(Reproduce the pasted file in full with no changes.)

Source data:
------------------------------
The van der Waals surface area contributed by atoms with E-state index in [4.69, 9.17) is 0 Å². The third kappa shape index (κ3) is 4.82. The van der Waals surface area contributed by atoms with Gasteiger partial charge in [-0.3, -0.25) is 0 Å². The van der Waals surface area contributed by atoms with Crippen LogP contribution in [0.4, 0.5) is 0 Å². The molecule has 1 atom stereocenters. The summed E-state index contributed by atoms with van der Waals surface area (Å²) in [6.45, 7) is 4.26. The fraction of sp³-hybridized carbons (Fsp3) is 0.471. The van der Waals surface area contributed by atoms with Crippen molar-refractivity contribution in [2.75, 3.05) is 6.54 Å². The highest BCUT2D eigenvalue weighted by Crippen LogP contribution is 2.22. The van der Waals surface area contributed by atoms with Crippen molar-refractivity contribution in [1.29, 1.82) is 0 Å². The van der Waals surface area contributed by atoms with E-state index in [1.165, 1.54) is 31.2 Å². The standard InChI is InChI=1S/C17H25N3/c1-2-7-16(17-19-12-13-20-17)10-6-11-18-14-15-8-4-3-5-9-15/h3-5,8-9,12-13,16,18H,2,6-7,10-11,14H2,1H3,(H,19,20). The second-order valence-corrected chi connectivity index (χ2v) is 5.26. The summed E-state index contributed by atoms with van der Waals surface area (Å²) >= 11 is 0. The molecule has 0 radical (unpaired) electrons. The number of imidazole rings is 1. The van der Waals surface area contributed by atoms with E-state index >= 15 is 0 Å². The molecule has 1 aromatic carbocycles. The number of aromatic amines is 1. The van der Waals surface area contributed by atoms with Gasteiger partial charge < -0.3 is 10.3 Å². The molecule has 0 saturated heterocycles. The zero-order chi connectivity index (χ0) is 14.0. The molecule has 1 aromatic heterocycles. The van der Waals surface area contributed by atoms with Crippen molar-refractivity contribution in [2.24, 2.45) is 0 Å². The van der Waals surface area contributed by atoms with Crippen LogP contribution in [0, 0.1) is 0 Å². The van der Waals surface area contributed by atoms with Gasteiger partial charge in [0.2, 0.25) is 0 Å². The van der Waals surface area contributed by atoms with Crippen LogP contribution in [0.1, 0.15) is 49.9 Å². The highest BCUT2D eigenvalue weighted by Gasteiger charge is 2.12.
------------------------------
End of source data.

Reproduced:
The van der Waals surface area contributed by atoms with E-state index in [4.69, 9.17) is 0 Å². The third kappa shape index (κ3) is 4.82. The van der Waals surface area contributed by atoms with Gasteiger partial charge in [-0.3, -0.25) is 0 Å². The van der Waals surface area contributed by atoms with Crippen LogP contribution in [0.4, 0.5) is 0 Å². The molecule has 1 atom stereocenters. The summed E-state index contributed by atoms with van der Waals surface area (Å²) in [6.45, 7) is 4.26. The fraction of sp³-hybridized carbons (Fsp3) is 0.471. The van der Waals surface area contributed by atoms with Crippen molar-refractivity contribution in [2.75, 3.05) is 6.54 Å². The highest BCUT2D eigenvalue weighted by Crippen LogP contribution is 2.22. The van der Waals surface area contributed by atoms with Crippen molar-refractivity contribution in [1.29, 1.82) is 0 Å². The van der Waals surface area contributed by atoms with E-state index in [1.165, 1.54) is 31.2 Å². The standard InChI is InChI=1S/C17H25N3/c1-2-7-16(17-19-12-13-20-17)10-6-11-18-14-15-8-4-3-5-9-15/h3-5,8-9,12-13,16,18H,2,6-7,10-11,14H2,1H3,(H,19,20). The second-order valence-corrected chi connectivity index (χ2v) is 5.26. The summed E-state index contributed by atoms with van der Waals surface area (Å²) >= 11 is 0. The molecule has 0 radical (unpaired) electrons. The number of imidazole rings is 1. The van der Waals surface area contributed by atoms with E-state index >= 15 is 0 Å². The molecule has 1 aromatic carbocycles. The number of aromatic amines is 1. The van der Waals surface area contributed by atoms with Gasteiger partial charge < -0.3 is 10.3 Å². The molecule has 0 saturated heterocycles. The zero-order chi connectivity index (χ0) is 14.0. The molecule has 1 aromatic heterocycles. The van der Waals surface area contributed by atoms with Crippen molar-refractivity contribution in [2.24, 2.45) is 0 Å². The van der Waals surface area contributed by atoms with Crippen LogP contribution in [0, 0.1) is 0 Å². The van der Waals surface area contributed by atoms with Gasteiger partial charge in [0.2, 0.25) is 0 Å². The van der Waals surface area contributed by atoms with Crippen LogP contribution in [0.1, 0.15) is 49.9 Å². The highest BCUT2D eigenvalue weighted by Gasteiger charge is 2.12.